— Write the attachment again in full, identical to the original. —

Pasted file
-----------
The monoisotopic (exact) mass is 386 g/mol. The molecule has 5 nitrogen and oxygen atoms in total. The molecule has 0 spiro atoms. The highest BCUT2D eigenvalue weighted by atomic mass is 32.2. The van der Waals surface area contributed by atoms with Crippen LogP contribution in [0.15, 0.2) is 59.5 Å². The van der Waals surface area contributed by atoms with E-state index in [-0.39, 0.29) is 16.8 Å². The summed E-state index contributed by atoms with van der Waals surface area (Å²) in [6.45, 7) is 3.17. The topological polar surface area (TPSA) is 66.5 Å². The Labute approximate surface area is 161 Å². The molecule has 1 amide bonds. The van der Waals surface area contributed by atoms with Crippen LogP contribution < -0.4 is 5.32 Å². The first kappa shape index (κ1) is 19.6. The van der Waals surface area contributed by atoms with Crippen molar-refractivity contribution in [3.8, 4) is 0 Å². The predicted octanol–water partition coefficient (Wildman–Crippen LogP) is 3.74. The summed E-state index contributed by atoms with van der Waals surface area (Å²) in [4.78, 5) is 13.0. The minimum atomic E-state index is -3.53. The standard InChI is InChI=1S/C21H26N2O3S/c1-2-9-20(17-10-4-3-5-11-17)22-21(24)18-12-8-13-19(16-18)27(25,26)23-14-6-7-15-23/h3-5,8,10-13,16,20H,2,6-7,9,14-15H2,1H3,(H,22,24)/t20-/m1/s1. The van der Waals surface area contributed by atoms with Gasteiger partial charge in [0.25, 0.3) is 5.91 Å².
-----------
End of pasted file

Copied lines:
The monoisotopic (exact) mass is 386 g/mol. The molecule has 5 nitrogen and oxygen atoms in total. The molecule has 0 spiro atoms. The highest BCUT2D eigenvalue weighted by atomic mass is 32.2. The van der Waals surface area contributed by atoms with Crippen LogP contribution in [0.15, 0.2) is 59.5 Å². The van der Waals surface area contributed by atoms with E-state index in [-0.39, 0.29) is 16.8 Å². The summed E-state index contributed by atoms with van der Waals surface area (Å²) in [6.45, 7) is 3.17. The topological polar surface area (TPSA) is 66.5 Å². The Labute approximate surface area is 161 Å². The molecule has 1 amide bonds. The van der Waals surface area contributed by atoms with Crippen LogP contribution < -0.4 is 5.32 Å². The first kappa shape index (κ1) is 19.6. The van der Waals surface area contributed by atoms with Crippen molar-refractivity contribution in [3.8, 4) is 0 Å². The predicted octanol–water partition coefficient (Wildman–Crippen LogP) is 3.74. The summed E-state index contributed by atoms with van der Waals surface area (Å²) in [4.78, 5) is 13.0. The minimum atomic E-state index is -3.53. The standard InChI is InChI=1S/C21H26N2O3S/c1-2-9-20(17-10-4-3-5-11-17)22-21(24)18-12-8-13-19(16-18)27(25,26)23-14-6-7-15-23/h3-5,8,10-13,16,20H,2,6-7,9,14-15H2,1H3,(H,22,24)/t20-/m1/s1. The van der Waals surface area contributed by atoms with Gasteiger partial charge in [0.25, 0.3) is 5.91 Å².